Robots are awesome, argues comedian Whit Nelson — and who are we to disagree with him? Despite their awesomeness, we still worry about them taking over the world.
"It is the same choice we face when we have children, or pets, or anything else that can go haywire," says Nelson. "There is always a risk your children will turn out terribly. But that risk alone isn’t enough to stop most of us from having kids. The potential rewards are simply too great. So let us charge headlong into a possibly dystopian future with our fingers crossed, and our firearms ready, just in case their eyes turn red, and they start chanting destroy, destroy, destroy." Read an excerpt below or listen above:
On August 5th, 2012, less than a month from now, a spacecraft will descend from the sky and using a series of jets, it will hover over the planet's surface. It will then use a sort of sky-crane to lower a robot by cables down to the ground. The parent craft will power up and fly away. The landing vehicle will be a six-wheeled robot the size of of MINI Cooper. It will be smart enough to navigate and explore by itself. It will be nuclear powered. It will have lasers that shoot out of its eyes. Yes, those kind of lasers, for blasting things.
Thankfully, this Orwellian nightmare will be landing on the surface of Mars, the latest in a series of missions in which NASA telecommutes to the Red Planet. Having long ago outsourced exploration to robots, NASA now spends millions of dollars making them larger, packing them with plutonium and arming them. And they aren't the only ones. Robotic advancement has accelerated in the last three decade, reaching into our homes and workplaces. Robots now roam our houses cleaning up after us, moving supplies around warehouses and hospitals and thanks to Google and the Nevada Department of Motor Vehicles, they even drive on our highways. And why shouldn't they? I tell you why they shouldn't. EVERY SCIFI MOVIE EVER.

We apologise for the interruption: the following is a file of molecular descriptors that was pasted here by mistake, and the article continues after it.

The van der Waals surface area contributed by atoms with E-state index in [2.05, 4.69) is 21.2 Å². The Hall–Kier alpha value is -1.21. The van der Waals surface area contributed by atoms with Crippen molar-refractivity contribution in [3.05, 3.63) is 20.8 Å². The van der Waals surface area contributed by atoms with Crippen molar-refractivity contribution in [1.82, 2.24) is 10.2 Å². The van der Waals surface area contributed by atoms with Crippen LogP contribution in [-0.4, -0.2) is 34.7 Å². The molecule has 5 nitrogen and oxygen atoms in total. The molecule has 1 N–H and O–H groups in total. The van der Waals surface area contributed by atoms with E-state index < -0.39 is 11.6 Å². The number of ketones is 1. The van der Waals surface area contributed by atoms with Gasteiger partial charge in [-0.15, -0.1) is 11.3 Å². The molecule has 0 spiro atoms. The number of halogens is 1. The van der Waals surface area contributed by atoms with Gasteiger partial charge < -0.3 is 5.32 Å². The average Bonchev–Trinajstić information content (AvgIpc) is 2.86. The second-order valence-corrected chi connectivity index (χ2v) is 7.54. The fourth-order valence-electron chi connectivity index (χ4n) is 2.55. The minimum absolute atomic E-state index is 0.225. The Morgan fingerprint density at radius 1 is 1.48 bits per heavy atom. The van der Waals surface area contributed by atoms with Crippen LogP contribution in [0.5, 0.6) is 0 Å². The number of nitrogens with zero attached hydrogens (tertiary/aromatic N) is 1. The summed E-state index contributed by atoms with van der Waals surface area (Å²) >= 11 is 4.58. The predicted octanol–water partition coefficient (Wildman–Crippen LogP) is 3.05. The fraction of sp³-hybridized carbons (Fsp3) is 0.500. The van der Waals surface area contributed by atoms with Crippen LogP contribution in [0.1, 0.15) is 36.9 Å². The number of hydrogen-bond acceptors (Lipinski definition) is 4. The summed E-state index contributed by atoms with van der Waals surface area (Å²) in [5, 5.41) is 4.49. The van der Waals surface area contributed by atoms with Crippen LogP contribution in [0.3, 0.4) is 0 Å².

There is a theory in anthropology that says humanity uses use film and literature in the same way that it’s said our dreams are supposed to work. We run simulations, we see if we like the outcome, and change our behavior to steer away from bad outcomes or into good ones. For example, in the film The 6th Day with Arnold Schwarzenegger, we saw that cloning human beings resulted in two Arnold Schwarzenegger's, so we banned human cloning. We worry about the consequences of our actions, and we move to steer human progress. In nearly every other field of study we seem to be we build legal and moral boundaries around this kind of progress. We don't just engineer new viruses all willy-nilly. But for some reason, we behave completely different when it comes to Artificial Intelligence. Nearly every movie about Artificial Intelligence either begins or ends with the robots becoming self-aware, which most of the time includes lots and lots of homicide.
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